Recently, a friend was passing out those little curlicue florescent light bulbs, the type that every hotel now uses. She said we all needed to start using them because of climate change. They save a lot of energy precisely because they give off so damn little light. All we need to do is learn to read in the dark.
Another friend brought bricks to place in the reservoir of our toilets. We live in a 1920s home with old time toilets that actually use sufficient water to flush away the waste. If we added a few bricks, the toilet would use less water. We can add a baffle to the shower, too, for the same reason.
Being well-trained disciples of the free enterprise system, it may be no surprise that we assign the consumer so much responsibility for solving problems. Especially big problems. It’s so much easier that way. Hey, we’re good people, right? I mean, basically. We want to do our part.
In the midst of a prolonged drought out West, when Lake Mead is little more than a puddle and all the burgeoning cities that rely on it for water and electricity are becoming very concerned, we nod our heads as one when signs appear in the middle of the street urging us the “Use Water Wisely.” It makes perfect sense. It’s a precious resource. Being conservative is the thing to do, right?
Water is a commodity, so is electric light. Like most other goods and services they’re ever more expensive, too, which helps to moderate their use as we consider the cost, at least for those of us who pay for them.
When you drive down a country road on a scorching summer day, and you are barely showered and briefly shaved, conscientious soul that you are, and you see the rainbow plumes of light radiating from those arching sprays of water being pumped onto hay fields, much of which evaporates before it ever reaches the ground, you may wonder how many toilets that enterprise might fill.
Agriculture and industry use some 94% of all the water that is consumed. It is hoped that they use it wisely. But making that happen is complicated. Most of those farmers and ranchers already own the water. They don’t pay for it. They have water rights, priority access to a certain amount they must use or lose. It is their property for as long as they use it. They have no incentive to expend any less than they’re entitled to and in fact have every good reason to piss it away.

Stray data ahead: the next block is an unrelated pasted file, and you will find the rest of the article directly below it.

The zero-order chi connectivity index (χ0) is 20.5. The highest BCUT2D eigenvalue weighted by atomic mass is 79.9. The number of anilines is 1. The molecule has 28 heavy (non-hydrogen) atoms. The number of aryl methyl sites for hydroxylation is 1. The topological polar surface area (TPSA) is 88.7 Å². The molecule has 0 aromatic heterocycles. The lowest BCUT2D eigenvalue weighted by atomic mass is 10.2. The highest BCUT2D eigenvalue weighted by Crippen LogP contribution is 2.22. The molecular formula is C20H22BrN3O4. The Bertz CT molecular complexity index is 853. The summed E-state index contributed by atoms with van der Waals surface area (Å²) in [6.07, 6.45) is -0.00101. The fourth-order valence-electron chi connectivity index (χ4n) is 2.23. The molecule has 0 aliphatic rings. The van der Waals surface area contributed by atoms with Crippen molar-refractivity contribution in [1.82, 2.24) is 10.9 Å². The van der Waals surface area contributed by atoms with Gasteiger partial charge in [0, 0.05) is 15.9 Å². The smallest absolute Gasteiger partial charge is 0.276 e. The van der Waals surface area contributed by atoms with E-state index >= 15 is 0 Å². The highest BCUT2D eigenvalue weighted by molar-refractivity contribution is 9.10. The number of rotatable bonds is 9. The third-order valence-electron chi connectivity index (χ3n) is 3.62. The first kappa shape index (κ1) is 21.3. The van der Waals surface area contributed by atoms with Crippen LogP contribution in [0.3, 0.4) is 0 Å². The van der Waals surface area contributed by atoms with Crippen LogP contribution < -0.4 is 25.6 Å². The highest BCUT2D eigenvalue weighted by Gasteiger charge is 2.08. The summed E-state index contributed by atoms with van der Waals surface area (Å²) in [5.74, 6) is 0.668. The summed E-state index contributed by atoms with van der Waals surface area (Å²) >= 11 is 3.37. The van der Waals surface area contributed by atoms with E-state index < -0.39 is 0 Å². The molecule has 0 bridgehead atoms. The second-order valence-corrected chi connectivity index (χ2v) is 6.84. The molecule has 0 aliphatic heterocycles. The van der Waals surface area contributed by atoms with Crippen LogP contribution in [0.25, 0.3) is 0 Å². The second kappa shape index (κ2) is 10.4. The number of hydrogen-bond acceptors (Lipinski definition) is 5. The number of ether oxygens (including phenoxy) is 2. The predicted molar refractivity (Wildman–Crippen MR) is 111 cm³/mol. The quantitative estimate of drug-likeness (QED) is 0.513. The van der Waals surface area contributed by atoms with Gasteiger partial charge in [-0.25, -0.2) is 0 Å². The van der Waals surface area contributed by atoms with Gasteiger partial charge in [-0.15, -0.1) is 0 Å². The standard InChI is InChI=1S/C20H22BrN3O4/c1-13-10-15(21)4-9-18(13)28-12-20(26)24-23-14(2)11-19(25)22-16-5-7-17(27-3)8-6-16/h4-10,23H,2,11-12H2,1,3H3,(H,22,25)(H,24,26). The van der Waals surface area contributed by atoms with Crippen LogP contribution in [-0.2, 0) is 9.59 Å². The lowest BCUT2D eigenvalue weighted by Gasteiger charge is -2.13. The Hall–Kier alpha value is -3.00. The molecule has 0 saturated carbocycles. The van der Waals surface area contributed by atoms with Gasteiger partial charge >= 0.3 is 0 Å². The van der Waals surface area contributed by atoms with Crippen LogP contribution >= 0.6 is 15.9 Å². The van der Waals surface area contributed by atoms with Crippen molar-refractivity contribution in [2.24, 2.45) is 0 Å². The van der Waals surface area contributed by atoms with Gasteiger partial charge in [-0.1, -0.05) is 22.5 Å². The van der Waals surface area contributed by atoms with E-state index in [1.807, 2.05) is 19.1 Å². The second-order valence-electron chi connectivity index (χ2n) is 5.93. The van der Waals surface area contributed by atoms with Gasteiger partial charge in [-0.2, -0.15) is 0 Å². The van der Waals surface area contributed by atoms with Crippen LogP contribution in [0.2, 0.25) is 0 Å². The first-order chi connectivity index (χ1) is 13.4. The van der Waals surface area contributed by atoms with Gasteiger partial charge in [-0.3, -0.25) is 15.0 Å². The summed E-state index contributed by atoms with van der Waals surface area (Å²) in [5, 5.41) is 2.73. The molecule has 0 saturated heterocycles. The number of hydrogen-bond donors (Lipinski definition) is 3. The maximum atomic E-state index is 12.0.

We encourage the six percent of consumers to do everything possible to minimize use, and encourage the ninety-four percent to spray it willy-nilly until they’ve used up every drop they own. Rather than change the system, we shift attention for conservation to the customer, who needs water like all living things but has no rights in the matter except to buy what’s available, pay what it costs, and conserve it to the greatest degree possible. Or else. That is called consumerizing blame.
It makes no sense, you say. But actually it does. It serves the interest of those who profit from it and provides a place to divert your attention, concerned citizen that you are, from the system that is the heart of the problem. Think how lucky we are that air isn’t yet considered a commodity. We’d all be better at holding our breath.
Changing a system is perfectly possible, but it doesn’t often happen even when the need is obvious. It’s a matter of whose ox gets gored. The few people the system serves don’t have any good reason to change it. Unless the mass of people quit blaming each other and begin to speak truth to power, those powers that be will happily allow us to nibble endlessly at the thinnest edges of change.